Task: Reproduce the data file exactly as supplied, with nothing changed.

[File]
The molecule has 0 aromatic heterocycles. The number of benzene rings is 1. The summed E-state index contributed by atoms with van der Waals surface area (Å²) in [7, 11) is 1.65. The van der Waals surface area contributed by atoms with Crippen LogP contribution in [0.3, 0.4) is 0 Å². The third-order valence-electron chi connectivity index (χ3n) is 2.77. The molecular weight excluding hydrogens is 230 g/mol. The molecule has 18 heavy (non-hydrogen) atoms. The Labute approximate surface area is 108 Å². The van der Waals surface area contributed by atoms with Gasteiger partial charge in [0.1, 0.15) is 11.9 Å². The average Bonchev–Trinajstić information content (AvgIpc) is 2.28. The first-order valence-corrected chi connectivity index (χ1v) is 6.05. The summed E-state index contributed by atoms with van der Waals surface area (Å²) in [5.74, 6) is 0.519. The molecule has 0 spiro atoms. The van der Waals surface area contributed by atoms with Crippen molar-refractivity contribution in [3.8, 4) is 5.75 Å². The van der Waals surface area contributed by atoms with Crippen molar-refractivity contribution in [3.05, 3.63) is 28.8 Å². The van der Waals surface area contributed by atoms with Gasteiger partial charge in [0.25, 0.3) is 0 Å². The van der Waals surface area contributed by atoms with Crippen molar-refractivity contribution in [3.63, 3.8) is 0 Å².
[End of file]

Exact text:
The molecule has 0 aromatic heterocycles. The number of benzene rings is 1. The summed E-state index contributed by atoms with van der Waals surface area (Å²) in [7, 11) is 1.65. The van der Waals surface area contributed by atoms with Crippen LogP contribution in [0.3, 0.4) is 0 Å². The third-order valence-electron chi connectivity index (χ3n) is 2.77. The molecular weight excluding hydrogens is 230 g/mol. The molecule has 18 heavy (non-hydrogen) atoms. The Labute approximate surface area is 108 Å². The van der Waals surface area contributed by atoms with Gasteiger partial charge in [0.1, 0.15) is 11.9 Å². The average Bonchev–Trinajstić information content (AvgIpc) is 2.28. The first-order valence-corrected chi connectivity index (χ1v) is 6.05. The summed E-state index contributed by atoms with van der Waals surface area (Å²) in [5.74, 6) is 0.519. The molecule has 0 spiro atoms. The van der Waals surface area contributed by atoms with Crippen molar-refractivity contribution in [3.8, 4) is 5.75 Å². The van der Waals surface area contributed by atoms with Crippen molar-refractivity contribution in [3.05, 3.63) is 28.8 Å². The van der Waals surface area contributed by atoms with Gasteiger partial charge in [0.25, 0.3) is 0 Å². The van der Waals surface area contributed by atoms with Crippen molar-refractivity contribution in [3.63, 3.8) is 0 Å².